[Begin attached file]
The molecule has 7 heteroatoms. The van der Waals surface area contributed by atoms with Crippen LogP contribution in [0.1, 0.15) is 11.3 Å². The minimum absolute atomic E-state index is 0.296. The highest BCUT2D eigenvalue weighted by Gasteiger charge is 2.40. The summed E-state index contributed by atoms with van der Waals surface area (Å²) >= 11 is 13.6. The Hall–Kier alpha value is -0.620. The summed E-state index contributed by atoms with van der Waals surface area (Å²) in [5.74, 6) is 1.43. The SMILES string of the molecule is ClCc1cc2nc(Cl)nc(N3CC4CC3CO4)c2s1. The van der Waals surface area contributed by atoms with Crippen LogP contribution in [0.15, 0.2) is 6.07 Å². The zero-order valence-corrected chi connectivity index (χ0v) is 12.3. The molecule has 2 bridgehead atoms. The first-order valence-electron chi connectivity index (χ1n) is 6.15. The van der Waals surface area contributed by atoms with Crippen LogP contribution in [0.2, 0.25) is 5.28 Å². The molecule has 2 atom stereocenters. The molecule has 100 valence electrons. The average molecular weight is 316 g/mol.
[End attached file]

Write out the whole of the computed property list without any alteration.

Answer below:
The molecule has 7 heteroatoms. The van der Waals surface area contributed by atoms with Crippen LogP contribution in [0.1, 0.15) is 11.3 Å². The minimum absolute atomic E-state index is 0.296. The highest BCUT2D eigenvalue weighted by Gasteiger charge is 2.40. The summed E-state index contributed by atoms with van der Waals surface area (Å²) >= 11 is 13.6. The Hall–Kier alpha value is -0.620. The summed E-state index contributed by atoms with van der Waals surface area (Å²) in [5.74, 6) is 1.43. The SMILES string of the molecule is ClCc1cc2nc(Cl)nc(N3CC4CC3CO4)c2s1. The van der Waals surface area contributed by atoms with Crippen LogP contribution in [0.15, 0.2) is 6.07 Å². The zero-order valence-corrected chi connectivity index (χ0v) is 12.3. The molecule has 2 bridgehead atoms. The first-order valence-electron chi connectivity index (χ1n) is 6.15. The van der Waals surface area contributed by atoms with Crippen LogP contribution in [0.2, 0.25) is 5.28 Å². The molecule has 2 atom stereocenters. The molecule has 100 valence electrons. The average molecular weight is 316 g/mol.